Other major symptoms include fatigue, losing the ability to smell and difficulty in breathing.
The study — published in the online journal PLoS ONE by researchers from five universities — is one of the biggest reviews ever conducted into COVID-19 symptoms. It has combined data from 148 separate studies to identify the common symptoms experienced by more than 24,000 patients from nine countries, including the UK, China and the US.
The researchers acknowledged that there is likely to be a large proportion of people who had the virus but did not display symptoms.
Of the 24,410 cases, the study found:
- 78 per cent had a fever. Although this tended to vary across countries: with 72 percent of fever reported by patients in Singapore and 32 percent in Korea.
- 57 per cent reported a cough. Again, this varied across countries, with 76 percent of patients reporting a cough in the Netherlands compared to 18 percent in Korea.
- 31 per cent said they had suffered fatigue.
- 25 per cent lost the ability to smell.
- 23 per cent reported difficulty breathing.
The researchers believe the variation in the prevalence of symptoms between countries is due, in part, to the way data was collected.
Of those patients who needed hospital treatment, 17 per cent needed non-invasive help with their breathing; 19 percent had to be looked after in an intensive care unit, nine per cent required invasive ventilation and two per cent needed extracorporeal membrane oxygenation, an artificial lung.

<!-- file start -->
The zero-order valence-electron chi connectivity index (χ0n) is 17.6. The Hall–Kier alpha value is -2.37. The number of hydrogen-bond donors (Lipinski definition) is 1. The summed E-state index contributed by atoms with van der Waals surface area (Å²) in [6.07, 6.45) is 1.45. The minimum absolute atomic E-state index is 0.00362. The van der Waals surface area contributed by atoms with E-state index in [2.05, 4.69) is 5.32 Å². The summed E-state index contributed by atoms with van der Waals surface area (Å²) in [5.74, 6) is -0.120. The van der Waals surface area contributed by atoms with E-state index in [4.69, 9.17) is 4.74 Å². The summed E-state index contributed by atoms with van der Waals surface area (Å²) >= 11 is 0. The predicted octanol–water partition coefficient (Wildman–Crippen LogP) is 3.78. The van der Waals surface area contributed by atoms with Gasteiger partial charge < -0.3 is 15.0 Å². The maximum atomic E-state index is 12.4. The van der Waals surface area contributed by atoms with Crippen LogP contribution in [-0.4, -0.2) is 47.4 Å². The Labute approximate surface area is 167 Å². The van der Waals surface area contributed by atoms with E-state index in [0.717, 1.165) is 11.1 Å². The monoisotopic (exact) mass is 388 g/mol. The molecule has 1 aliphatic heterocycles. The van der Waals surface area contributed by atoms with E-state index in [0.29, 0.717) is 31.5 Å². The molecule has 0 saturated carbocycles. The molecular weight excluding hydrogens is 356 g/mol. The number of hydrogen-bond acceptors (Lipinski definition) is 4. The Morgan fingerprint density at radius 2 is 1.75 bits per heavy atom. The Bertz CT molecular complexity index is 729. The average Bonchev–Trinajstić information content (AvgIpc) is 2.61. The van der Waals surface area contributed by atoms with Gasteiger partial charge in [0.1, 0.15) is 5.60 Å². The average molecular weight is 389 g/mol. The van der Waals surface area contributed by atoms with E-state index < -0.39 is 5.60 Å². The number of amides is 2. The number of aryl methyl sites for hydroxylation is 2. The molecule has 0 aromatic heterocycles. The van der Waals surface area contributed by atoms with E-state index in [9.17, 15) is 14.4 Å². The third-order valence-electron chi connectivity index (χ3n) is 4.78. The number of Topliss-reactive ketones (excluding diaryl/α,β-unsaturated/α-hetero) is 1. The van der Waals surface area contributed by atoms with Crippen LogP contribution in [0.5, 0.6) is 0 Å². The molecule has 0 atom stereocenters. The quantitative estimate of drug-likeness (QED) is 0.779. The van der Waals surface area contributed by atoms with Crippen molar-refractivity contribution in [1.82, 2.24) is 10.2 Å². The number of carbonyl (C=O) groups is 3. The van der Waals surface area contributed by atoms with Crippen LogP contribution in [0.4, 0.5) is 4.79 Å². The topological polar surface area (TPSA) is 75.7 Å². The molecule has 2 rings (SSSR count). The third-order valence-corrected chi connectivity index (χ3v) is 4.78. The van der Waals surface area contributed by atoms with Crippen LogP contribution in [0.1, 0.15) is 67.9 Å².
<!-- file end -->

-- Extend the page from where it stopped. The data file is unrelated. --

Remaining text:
Ryckie Wade, a surgeon and Clinical Research Fellow at the Leeds Institute of Medical Research, supervised the research. He said: “This analysis confirms that a cough and fever were the most common symptoms in people who tested positive with COVID-19.”
“This is important because it ensures that people who are symptomatic can be quarantined, so they are not infecting others.
“The study gives confidence to the fact that we have been right in identifying the main symptoms and it can help determine who should get tested.”
The study involved academics from the University of Leeds with colleagues from the University of Sheffield, University of Bristol, Imperial College, London, and the Belgium Cancer Centre. The research was funded by the UK’s National Institute for Health Research and VALCOR, in Belgium.
University of Leeds. “Study confirms ‘classic’ symptoms of COVID-19.” ScienceDaily. ScienceDaily, 24 June 2020. <www.sciencedaily.com/releases/2020/06/200624100047.htm>.